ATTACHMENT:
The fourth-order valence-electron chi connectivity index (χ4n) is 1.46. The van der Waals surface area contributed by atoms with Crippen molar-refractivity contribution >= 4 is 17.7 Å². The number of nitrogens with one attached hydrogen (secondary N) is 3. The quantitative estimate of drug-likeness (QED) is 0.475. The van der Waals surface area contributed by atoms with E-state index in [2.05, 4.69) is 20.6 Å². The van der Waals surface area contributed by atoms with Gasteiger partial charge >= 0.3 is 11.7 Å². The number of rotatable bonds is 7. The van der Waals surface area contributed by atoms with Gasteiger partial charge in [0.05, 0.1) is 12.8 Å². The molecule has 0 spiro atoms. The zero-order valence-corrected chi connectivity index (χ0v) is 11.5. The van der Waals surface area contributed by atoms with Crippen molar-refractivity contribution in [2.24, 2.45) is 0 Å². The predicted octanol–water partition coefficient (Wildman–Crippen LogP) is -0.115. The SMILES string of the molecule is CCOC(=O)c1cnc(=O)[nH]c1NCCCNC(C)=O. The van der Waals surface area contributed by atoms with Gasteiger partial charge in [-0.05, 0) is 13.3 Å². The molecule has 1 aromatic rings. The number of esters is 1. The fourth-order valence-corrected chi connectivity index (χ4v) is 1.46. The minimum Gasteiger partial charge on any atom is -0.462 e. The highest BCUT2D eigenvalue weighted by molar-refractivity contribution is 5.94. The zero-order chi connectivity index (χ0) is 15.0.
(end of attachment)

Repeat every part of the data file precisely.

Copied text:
The fourth-order valence-electron chi connectivity index (χ4n) is 1.46. The van der Waals surface area contributed by atoms with Crippen molar-refractivity contribution >= 4 is 17.7 Å². The number of nitrogens with one attached hydrogen (secondary N) is 3. The quantitative estimate of drug-likeness (QED) is 0.475. The van der Waals surface area contributed by atoms with E-state index in [2.05, 4.69) is 20.6 Å². The van der Waals surface area contributed by atoms with Gasteiger partial charge >= 0.3 is 11.7 Å². The number of rotatable bonds is 7. The van der Waals surface area contributed by atoms with Gasteiger partial charge in [0.05, 0.1) is 12.8 Å². The molecule has 0 spiro atoms. The zero-order valence-corrected chi connectivity index (χ0v) is 11.5. The van der Waals surface area contributed by atoms with Crippen molar-refractivity contribution in [2.24, 2.45) is 0 Å². The predicted octanol–water partition coefficient (Wildman–Crippen LogP) is -0.115. The SMILES string of the molecule is CCOC(=O)c1cnc(=O)[nH]c1NCCCNC(C)=O. The van der Waals surface area contributed by atoms with Gasteiger partial charge in [-0.05, 0) is 13.3 Å². The molecule has 1 aromatic rings. The number of esters is 1. The fourth-order valence-corrected chi connectivity index (χ4v) is 1.46. The minimum Gasteiger partial charge on any atom is -0.462 e. The highest BCUT2D eigenvalue weighted by molar-refractivity contribution is 5.94. The zero-order chi connectivity index (χ0) is 15.0.